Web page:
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Dr. Johnson Surprised with Bridge Dedication

NCDOT honors long-time rural health-care provider

NCDOT dedicated a bridge over West Buffalo Creek in Graham County in honor of Dr. Patricia J. Johnson.

The new name of a bridge in Graham is that of a name everybody around here knows — Dr. Patricia J. Johnson.

The N.C. Department of Transportation dedicated a bridge on N.C. 143 over West Buffalo Creek as the Dr. Patricia J. Johnson bridge on Saturday in honor of the well-respected health care provider. 

A group of friends, family members, and local officials surprised Dr. Johnson when she walked through the doors of the fellowship hall at Cedar Cliff Church, less than two miles from the bridge. 

A welcome table invited guests to leave memories in a visitor’s book. Old photographs and newspaper clippings decorated the table, along with a stethoscope and Dr. Johnson’s lab coat.

The Saturday surprise delighted Dr. Johnson. 

“I don’t know about this bridge thing,” she joked with the crowd. “I’m not so sure I want people driving all over me forever.”

Dr. Johnson has been a part of the Graham County community since 1976 and served the area for more than 45 years as a medical doctor. She provided enhanced family medicine to Graham County and other underserved rural residents of North Carolina and Tennessee. 

“I love this community and I love medicine,” Dr. Johnson said. “I know some of your family members better than you know them. As a doctor, you feel like you’re part of the family.”

With no hospitals in Graham County, Dr. Johnson served as the local primary care physician, specialist, ER doctor and OB doctor as well. She started the birthing center at Tallulah Health in 1980, provided care at Britthaven of Graham County Nursing Home, and helped bring in specialists before doubling the number of exam rooms at the facility in 1986.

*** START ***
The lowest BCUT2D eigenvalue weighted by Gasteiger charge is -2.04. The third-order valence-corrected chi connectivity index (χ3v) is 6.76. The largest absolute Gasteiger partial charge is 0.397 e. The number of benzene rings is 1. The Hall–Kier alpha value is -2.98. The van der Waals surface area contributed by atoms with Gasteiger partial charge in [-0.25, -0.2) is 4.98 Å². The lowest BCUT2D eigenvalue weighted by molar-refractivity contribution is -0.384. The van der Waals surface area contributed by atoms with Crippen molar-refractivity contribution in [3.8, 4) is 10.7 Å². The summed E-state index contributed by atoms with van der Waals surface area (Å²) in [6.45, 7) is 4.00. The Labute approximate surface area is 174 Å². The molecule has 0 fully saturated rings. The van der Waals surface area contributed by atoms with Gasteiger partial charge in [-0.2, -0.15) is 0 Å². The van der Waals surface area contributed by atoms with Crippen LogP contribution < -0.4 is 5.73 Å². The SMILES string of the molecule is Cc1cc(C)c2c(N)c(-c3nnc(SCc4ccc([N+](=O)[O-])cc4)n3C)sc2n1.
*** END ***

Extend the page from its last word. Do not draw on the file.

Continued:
The N.C Board of Transportation unanimously approved a resolution dedicating the bridge in Johnson’s honor last fall. 

As the NCDOT resolution states, “During her 45-plus years of practice, Johnson was able to offer extended services to the people of Graham County so rural patients would not have to travel for health care.”

The application packet for the dedication included letters from Veterans Advocate Connie Orr, the Graham County Historical Association, the Graham County Rescue Squad and Linda Buchanan of Adams Contracting. 

The letter written by Graham County Historical Association president Edd Satterfield states, “Dr. Johnson has served our community and surrounding areas for decades and cared for generations of families. She pioneered wellness education in our small Appalachian Community and she no doubt saved countless lives through her knowledge, persistence and education.”

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